Professor, University of Wisconsin – Stevens Point
I began my philosophical career as a philosopher of action, and I still am. However, I am first and foremost a virtue ethicist, and my research projects follow Anscombe’s dictum in “Modern Moral Philosophy” to do philosophy of psychology before ethical theory. In pursuing my interest in a neo-Aristotelian virtue ethics, I am at the stage where I have completed my work in moral psychology, published in Action Reconceptualized: Human Agency and Its Sources (Lexington Books, 2016), and I am about to embark on developing my own version of virtue ethics. I also think there is an important third part in doing virtue ethics, which is its application in applied ethics. I am particularly interested in both medical ethics and the ethics of war, on which I have published Beyond Just War: A Virtue Ethics Approach (Palgrave Macmillan, 2012). More recently, I have been working on issues in the ethics of new technologies in warfare, in particular, the use of drones.
Philosophers of action rightly do not develop theories of reason, intention, and motivation with ethical concerns in mind. But I do not think the widely shared assumption, that human action necessarily involves intentional action in one way or another, lends itself to an understanding of agency that is suitable for use in virtue ethics. I have argued that desire, understood as intrinsic desire, in contrast with intention, is what provides the basis for the ethical evaluation of agents in terms of their character. In fact, virtuous agents can and do act directly from desire without forming intentions to act. Moreover, I have made the case for there being a third category of actions, the non-intentional, alongside the intentional and the unintentional. Such actions are not done for reasons or in the course of doing something for reasons, and are exemplified by habitual actions, including the kind needed in the process of character formation. Yet this does not mean that the process is non-rational or that the desires acquired are brute forces that one can disown.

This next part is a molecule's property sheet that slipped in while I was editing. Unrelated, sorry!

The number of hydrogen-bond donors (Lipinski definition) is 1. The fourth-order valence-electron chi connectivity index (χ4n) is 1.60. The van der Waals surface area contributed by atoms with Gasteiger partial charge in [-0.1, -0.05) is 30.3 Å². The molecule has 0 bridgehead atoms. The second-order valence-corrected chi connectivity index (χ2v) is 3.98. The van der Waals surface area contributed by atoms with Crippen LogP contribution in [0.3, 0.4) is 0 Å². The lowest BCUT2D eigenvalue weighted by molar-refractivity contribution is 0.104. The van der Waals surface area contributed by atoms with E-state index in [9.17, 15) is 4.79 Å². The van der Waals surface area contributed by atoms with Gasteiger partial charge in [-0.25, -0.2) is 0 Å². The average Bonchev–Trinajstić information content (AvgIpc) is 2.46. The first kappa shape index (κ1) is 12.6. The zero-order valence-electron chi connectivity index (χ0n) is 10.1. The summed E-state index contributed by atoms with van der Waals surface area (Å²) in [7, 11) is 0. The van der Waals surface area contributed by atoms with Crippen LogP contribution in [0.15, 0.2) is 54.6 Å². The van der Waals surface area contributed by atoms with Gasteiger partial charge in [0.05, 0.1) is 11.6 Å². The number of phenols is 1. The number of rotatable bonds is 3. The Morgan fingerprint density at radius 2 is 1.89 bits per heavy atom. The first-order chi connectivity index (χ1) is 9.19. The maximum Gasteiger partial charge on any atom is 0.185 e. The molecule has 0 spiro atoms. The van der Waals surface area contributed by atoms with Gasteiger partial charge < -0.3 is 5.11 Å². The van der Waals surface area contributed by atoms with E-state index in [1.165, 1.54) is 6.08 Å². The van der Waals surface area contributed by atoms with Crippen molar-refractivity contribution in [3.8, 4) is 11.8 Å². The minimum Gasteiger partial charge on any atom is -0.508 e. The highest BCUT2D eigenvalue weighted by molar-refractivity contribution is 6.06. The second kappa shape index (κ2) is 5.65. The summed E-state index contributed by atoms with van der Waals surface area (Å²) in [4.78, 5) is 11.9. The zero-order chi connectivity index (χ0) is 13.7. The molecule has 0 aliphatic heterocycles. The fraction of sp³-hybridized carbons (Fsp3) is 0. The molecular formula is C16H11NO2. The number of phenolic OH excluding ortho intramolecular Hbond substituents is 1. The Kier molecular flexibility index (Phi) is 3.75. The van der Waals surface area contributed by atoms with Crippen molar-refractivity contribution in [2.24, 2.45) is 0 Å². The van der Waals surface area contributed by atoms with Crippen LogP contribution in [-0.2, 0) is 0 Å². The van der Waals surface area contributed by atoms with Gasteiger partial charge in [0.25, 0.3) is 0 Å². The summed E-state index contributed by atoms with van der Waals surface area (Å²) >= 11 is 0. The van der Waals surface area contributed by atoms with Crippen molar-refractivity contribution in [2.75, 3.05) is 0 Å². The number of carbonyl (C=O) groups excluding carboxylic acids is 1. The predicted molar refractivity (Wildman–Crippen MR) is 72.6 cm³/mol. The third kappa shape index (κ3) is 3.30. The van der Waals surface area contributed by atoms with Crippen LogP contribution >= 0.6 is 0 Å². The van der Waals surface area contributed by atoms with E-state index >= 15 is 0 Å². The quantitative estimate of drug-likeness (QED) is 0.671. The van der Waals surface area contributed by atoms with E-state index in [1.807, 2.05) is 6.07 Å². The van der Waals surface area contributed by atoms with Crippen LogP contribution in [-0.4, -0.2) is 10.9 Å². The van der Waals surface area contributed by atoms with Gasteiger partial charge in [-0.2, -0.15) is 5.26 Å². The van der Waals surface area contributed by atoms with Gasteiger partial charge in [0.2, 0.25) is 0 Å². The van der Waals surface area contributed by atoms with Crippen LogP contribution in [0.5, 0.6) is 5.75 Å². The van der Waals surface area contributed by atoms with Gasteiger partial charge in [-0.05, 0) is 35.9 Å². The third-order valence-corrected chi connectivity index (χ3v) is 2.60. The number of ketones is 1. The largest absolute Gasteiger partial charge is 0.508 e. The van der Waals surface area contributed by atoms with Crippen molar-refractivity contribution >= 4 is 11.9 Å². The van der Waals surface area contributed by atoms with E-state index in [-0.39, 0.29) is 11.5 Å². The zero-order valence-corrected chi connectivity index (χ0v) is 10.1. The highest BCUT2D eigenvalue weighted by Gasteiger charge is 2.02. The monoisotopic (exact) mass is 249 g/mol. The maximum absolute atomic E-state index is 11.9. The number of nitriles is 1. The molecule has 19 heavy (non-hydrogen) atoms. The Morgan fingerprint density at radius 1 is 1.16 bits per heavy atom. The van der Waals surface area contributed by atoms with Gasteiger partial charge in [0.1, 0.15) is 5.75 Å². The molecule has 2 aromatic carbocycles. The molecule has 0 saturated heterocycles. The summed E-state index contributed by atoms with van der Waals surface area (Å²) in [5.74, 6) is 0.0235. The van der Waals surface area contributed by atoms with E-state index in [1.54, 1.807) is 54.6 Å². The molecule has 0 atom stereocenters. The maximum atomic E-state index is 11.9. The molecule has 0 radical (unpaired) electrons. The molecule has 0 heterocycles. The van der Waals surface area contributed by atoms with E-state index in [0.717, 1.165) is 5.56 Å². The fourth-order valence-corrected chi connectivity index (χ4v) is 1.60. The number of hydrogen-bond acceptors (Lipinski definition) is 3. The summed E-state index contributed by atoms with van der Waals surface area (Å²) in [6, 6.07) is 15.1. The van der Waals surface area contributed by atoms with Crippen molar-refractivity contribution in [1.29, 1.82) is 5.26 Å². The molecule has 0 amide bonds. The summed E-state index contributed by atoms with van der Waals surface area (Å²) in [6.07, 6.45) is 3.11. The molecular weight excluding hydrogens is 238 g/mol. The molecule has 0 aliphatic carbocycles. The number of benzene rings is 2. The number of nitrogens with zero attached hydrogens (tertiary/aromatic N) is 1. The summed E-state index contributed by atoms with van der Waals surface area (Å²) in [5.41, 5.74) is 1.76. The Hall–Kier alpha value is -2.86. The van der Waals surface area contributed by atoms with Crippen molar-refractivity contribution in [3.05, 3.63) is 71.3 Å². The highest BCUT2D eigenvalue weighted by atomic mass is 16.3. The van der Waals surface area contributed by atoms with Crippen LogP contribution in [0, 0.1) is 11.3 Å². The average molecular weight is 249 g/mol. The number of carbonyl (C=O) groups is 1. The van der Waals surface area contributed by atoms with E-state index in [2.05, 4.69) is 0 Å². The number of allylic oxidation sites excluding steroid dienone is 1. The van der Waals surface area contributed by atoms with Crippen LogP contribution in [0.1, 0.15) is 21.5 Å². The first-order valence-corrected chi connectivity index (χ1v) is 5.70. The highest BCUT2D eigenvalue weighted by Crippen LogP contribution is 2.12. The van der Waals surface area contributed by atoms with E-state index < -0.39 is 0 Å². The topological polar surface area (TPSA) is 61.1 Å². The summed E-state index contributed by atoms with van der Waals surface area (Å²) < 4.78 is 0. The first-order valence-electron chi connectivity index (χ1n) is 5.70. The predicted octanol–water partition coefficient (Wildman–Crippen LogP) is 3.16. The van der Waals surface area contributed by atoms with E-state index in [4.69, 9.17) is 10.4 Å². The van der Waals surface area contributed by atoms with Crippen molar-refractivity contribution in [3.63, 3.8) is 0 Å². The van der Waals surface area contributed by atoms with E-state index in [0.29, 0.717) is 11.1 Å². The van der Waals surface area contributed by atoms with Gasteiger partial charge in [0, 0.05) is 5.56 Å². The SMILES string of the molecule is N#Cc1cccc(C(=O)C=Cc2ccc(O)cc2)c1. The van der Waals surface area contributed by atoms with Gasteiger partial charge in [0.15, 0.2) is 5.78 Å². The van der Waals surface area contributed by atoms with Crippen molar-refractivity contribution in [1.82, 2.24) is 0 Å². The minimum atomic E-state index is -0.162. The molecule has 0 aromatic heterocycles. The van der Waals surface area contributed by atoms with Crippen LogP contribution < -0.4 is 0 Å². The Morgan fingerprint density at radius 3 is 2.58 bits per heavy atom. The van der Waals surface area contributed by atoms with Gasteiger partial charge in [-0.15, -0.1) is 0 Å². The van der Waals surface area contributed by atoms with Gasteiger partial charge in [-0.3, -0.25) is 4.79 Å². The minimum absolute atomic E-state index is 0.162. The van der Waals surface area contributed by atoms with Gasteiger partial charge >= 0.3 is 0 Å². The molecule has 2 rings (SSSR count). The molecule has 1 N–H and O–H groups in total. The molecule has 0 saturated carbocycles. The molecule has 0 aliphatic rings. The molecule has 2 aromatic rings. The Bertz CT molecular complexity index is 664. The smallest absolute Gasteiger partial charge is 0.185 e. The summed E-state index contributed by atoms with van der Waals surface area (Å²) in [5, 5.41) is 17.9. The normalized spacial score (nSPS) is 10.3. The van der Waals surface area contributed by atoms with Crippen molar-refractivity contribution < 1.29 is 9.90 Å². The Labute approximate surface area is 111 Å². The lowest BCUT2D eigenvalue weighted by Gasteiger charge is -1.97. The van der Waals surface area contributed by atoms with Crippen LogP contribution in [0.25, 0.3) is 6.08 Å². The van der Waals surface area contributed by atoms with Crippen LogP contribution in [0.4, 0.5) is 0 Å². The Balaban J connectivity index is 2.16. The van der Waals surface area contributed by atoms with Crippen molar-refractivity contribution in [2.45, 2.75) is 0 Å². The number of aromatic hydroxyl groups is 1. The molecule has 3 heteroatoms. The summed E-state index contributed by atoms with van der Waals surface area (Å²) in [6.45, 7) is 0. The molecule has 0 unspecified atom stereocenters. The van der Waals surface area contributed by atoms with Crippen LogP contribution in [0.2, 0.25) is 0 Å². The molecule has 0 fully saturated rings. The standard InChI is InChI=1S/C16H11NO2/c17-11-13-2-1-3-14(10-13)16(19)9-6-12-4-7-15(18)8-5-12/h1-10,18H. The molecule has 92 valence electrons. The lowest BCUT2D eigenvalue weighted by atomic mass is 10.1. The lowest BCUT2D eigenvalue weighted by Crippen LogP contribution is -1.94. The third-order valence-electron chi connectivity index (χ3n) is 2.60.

In previous work, I have sought to recapture two deontological principles for virtue ethics, namely the doctrine of double effect and the doctrine of doing and allowing. In my ethics of war book, I sought to replace the just war doctrine of rights and duties, with an approach that starts from the question, “Would a leader with courage, justice, compassion, and all the other moral virtues ever choose to engage in the great evil of war?” My answer is that war would be a tragic choice for such a leader, and in choosing to bring about the evils of war, the leader’s good character is adversely affected. What I will be doing in developing a virtue theory is to provide criteria for goodness of character, and to explain how practical wisdom is exercised by virtuous agents in a way that does not depend on the application of rules or the comparison of alternatives in terms of a single value.